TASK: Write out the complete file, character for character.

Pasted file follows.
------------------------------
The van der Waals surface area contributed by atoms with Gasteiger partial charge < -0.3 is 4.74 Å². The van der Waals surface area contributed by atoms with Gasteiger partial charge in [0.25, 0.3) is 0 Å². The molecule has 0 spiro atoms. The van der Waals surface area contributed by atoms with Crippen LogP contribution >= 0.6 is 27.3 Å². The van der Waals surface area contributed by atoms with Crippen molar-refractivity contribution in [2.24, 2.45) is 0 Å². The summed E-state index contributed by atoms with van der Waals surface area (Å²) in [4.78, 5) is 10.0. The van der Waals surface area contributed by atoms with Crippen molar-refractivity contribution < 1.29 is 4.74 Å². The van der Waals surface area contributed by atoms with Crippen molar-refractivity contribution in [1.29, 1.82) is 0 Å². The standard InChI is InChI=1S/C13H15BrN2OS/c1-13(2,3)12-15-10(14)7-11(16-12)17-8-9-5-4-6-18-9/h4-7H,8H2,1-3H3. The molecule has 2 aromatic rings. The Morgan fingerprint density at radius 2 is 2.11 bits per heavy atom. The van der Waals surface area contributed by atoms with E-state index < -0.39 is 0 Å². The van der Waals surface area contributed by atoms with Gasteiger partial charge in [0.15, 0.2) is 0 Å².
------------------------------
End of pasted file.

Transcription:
The van der Waals surface area contributed by atoms with Gasteiger partial charge < -0.3 is 4.74 Å². The van der Waals surface area contributed by atoms with Gasteiger partial charge in [0.25, 0.3) is 0 Å². The molecule has 0 spiro atoms. The van der Waals surface area contributed by atoms with Crippen LogP contribution >= 0.6 is 27.3 Å². The van der Waals surface area contributed by atoms with Crippen molar-refractivity contribution in [2.24, 2.45) is 0 Å². The summed E-state index contributed by atoms with van der Waals surface area (Å²) in [4.78, 5) is 10.0. The van der Waals surface area contributed by atoms with Crippen molar-refractivity contribution < 1.29 is 4.74 Å². The van der Waals surface area contributed by atoms with Crippen molar-refractivity contribution in [1.29, 1.82) is 0 Å². The standard InChI is InChI=1S/C13H15BrN2OS/c1-13(2,3)12-15-10(14)7-11(16-12)17-8-9-5-4-6-18-9/h4-7H,8H2,1-3H3. The molecule has 2 aromatic rings. The Morgan fingerprint density at radius 2 is 2.11 bits per heavy atom. The van der Waals surface area contributed by atoms with E-state index < -0.39 is 0 Å². The van der Waals surface area contributed by atoms with Gasteiger partial charge in [0.15, 0.2) is 0 Å².